3 INDICATIONS

3 INDICATIONS Otezla® (apremilast) is indicated for the treatment of adult patients with moderate to severe plaque psoriasis who are candidates for phototherapy or systemic therapy. Read more

Otezla is indicated for the treatment of adult patients with active psoriatic arthritis.

Otezla is indicated for the treatment of adult patients with oral ulcers associated with Behçet's Disease. Read less

ESTEEM 1: Evaluated in patients with moderate to severe plaque psoriasis (N=844); age ≥18 years, BSA involvement ≥10%, sPGA ≥3, PASI score ≥121

Otezla showed improvement in mean pruritus VAS scores at week 162

ESTEEM 1: Mean improvement from baseline pruritus VAS scores at week 16
Secondary endpoint; LOCF; FAS2,*,†

Bar chart of an ESTEEM 1 study that represents pruritus VAS scores at week 16 on Otezla

*Pruritus was measured on a 100-mm VAS. Baseline mean pruritus VAS scores (mm): placebo, 65.2; Otezla, 66.2.

Sustained efficacy with results in mean pruritus VAS scores through 5 years3

ESTEEM 1: Mean change in baseline VAS scores through 260 weeks
Exploratory analysis; data as observed3,‡,§,**,††

Line chart of an ESTEEM 1 study that represents the mean change in baseline VAS scores through 260 weeks on Otezla

FAS. §Baseline mean pruritus VAS scores (mm): placebo, 65.2; Otezla, 66.2. **Week 16: secondary endpoint; all other timepoints: exploratory endpoints. ††Randomized treatment withdrawal phase (weeks 32 to 52) where additional psoriasis therapies, including topicals and/or phototherapy, could have been added to PASI-75 nonresponders. Please see study design for additional information.

  • Data are presented “as observed” with no imputation for missing values3
  • Consider open-label extension (OLE) study limitations when interpreting results. The OLE is not blinded, not controlled, and includes self-selection bias. Of the 443 patients treated with apremilast from weeks 52 to 260, 26.6% (n=118) discontinued due to lack of efficacy, 22.6% (n=100) withdrew from the study, 8.6% (n=38) discontinued due to an adverse event, and 7.0% (n=31) were lost to follow-up3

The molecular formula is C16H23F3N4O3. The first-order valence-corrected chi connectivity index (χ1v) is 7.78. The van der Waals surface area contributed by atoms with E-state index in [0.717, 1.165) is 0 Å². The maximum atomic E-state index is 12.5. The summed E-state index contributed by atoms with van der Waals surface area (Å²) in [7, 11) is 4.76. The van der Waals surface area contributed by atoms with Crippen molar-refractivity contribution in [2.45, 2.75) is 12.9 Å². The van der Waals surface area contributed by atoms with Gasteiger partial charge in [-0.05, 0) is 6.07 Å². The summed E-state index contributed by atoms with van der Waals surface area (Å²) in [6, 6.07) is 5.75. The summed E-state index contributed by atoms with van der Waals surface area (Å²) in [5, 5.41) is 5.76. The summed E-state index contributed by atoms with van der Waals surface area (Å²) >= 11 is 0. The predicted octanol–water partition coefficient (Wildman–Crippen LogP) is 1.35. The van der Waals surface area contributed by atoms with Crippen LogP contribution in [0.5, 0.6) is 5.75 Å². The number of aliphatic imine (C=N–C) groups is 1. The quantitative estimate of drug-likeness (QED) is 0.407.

STYLE: Scalp Itch Response

STYLE: Evaluated in adult patients with moderate to severe plaque psoriasis of the scalp (N=303); age ≥18 years, BSA involvement ≥10%, sPGA score ≥3, PASI score ≥12, ScPGA score ≥3, SSA ≥20%4

Significant improvement in scalp itch at week 16 with achievement of response as early as 2 weeks4

STYLE: Scalp itch NRS response by timepoint through week 16
Secondary endpoint; ITT population; MI analysis2,3,‡‡,§§,***

Line chart of a STYLE study that represents the proportion of Otezla patients achieving scalp itch NRS response through week 16

‡‡Patients rated their scalp itch on a scale of 0 (no itch) to 10 (worst imaginable itch). Analyses were based on patients in the ITT population with baseline scalp itch NRS score ≥4. §§Scalp itch NRS response was defined as a ≥4-point reduction (improvement) from baseline. At baseline, the mean scalp itch NRS score was 6.7, with scales ranging from 0 to 10. ***Due to the MI method used to analyze the data, the n value for patients who achieved response may be in decimals.

Error bars represent 95% confidence interval.3